with about 25% error, caused by local features of the solution and the substrate. This means, that in this case, if we want to have seeping through the substrate as a result of external pressure, we must have this pressure higher, than the capillary pressure - the last here appears as some hydrodynamic analog of friction at rest. As the capillary pressure reaches 1440 at., and having such hydrostatic pressures in a karst cave is impossible, we'll stop the further examination of this situation.
The second situation. When the substrate is completely water-filled (meniscuses are absent), we can have external reasons only as a source of excessive pressure - the capillary pressure is self-compensated. It's easier here not to explicit some general physics, but to take a typical example, and carry out calculations just for it. The result will be precise enough for the most of typical observations. Gypsum antholites in the Dvukhetazhnyi chamber grow on a roof of a small dead-ended passage, having another passage in 1m above. Let's calculate the expenditure of solution in pores. Here we can imagine only some river in the upper passage, having the lower passage dry (it seems impossible, but in the caves of Kugitangtou it's rather common). So, we have the pores length , the excessive pressure . The filamentary crystals have their diameters about here. The water viscosity for 20╟C is . Now we've got everything to apply the Poiseuille's equation:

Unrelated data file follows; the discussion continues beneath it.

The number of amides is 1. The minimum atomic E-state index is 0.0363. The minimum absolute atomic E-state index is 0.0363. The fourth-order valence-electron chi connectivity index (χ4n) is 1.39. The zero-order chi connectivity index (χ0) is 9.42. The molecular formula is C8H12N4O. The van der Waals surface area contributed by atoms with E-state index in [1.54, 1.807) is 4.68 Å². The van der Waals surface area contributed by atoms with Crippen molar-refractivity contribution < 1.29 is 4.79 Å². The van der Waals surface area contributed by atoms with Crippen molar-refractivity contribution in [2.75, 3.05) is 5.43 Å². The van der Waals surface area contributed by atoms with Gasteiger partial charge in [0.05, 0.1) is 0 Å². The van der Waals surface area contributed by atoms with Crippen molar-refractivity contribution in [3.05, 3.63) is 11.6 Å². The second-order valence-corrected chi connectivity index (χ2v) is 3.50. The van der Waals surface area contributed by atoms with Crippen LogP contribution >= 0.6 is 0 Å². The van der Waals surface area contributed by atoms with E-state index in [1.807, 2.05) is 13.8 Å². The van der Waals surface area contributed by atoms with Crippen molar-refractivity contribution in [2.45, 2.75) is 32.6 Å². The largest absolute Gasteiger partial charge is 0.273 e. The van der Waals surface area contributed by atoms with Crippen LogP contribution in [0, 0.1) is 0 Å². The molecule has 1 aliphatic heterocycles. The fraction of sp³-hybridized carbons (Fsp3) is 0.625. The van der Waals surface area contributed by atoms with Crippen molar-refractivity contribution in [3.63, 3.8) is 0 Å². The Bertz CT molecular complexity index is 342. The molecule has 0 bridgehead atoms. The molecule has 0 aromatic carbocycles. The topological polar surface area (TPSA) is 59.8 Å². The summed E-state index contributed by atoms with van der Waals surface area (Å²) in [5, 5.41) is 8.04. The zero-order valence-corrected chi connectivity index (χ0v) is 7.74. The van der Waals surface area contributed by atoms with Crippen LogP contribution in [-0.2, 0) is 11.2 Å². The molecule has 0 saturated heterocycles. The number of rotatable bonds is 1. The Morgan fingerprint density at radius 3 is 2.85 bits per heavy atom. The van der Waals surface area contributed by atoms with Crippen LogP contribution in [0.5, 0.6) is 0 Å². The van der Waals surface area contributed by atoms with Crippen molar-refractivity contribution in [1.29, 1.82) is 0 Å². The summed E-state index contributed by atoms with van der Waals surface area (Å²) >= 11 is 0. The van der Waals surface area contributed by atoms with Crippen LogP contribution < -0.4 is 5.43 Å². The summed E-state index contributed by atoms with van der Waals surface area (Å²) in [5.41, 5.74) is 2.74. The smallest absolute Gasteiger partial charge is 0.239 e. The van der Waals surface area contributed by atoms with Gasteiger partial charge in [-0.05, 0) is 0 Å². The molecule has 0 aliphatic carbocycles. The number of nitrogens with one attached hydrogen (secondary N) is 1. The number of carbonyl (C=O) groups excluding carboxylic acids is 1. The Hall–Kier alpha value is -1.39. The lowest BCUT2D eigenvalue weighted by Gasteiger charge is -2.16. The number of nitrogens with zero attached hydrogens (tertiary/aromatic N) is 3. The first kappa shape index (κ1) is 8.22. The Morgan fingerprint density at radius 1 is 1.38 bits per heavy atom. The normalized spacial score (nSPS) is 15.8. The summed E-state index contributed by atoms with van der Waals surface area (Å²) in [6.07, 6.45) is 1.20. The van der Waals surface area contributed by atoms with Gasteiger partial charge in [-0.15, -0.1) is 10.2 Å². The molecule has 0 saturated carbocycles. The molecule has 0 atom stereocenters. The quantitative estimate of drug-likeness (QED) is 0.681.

Calculating the equation for our data, we receive the water expenditure in a pore about , that corresponds to the linear seeping speed about 40 cm/year (this is the maximum estimation, because of that the pores geometry is more complicated, than a cylinder, modelled in the equation). Considering the solution as saturated (other way we'll have crystallization outside the substrate), we can re-calculate it into the maximum possible gypsum growth speed - 0.4 mm/year. This estimation (if understood as maximum), doesn't contradict to other observations - antholites size comparison to the possible length of stabil microclimate periods, estimated through observations on fast-growing speleothems sizes and growth speeds - the estimations differ not more, than 3-4 times. But one conflict still remains. The modelling, presented above, is true for a single pore, or for substrates with equal-sized pores, impossible in a real cave. Pores dimensions always have the log normal distribution, and the limestone always has fractures. It's absolutely impossible not to have on the antholites growth area (several square metres) a lot of pores and fractures, having their diameter 2 and more orders larger, than the mean value. From the same Poiseuille's equation we receive, that the water expenditure is proportional to the 4-th order of the pore diameter, and the linear flow speed - to the 2-nd order of the diameter. If to consider the mean speed estimated together with the idea of existence of 2-order larger pores, we can see, that there is no theoretical possibility of complete evaporation on these pores openings. We must have excessive flows from them, and stalactites, growing from these flows. And stalactites are never singenetic to antholites. More, the generic view of the situation received, strongly contradicts the statistics of observations, showing antholites growth only in very dry cave areas [4,13], free from any water flows.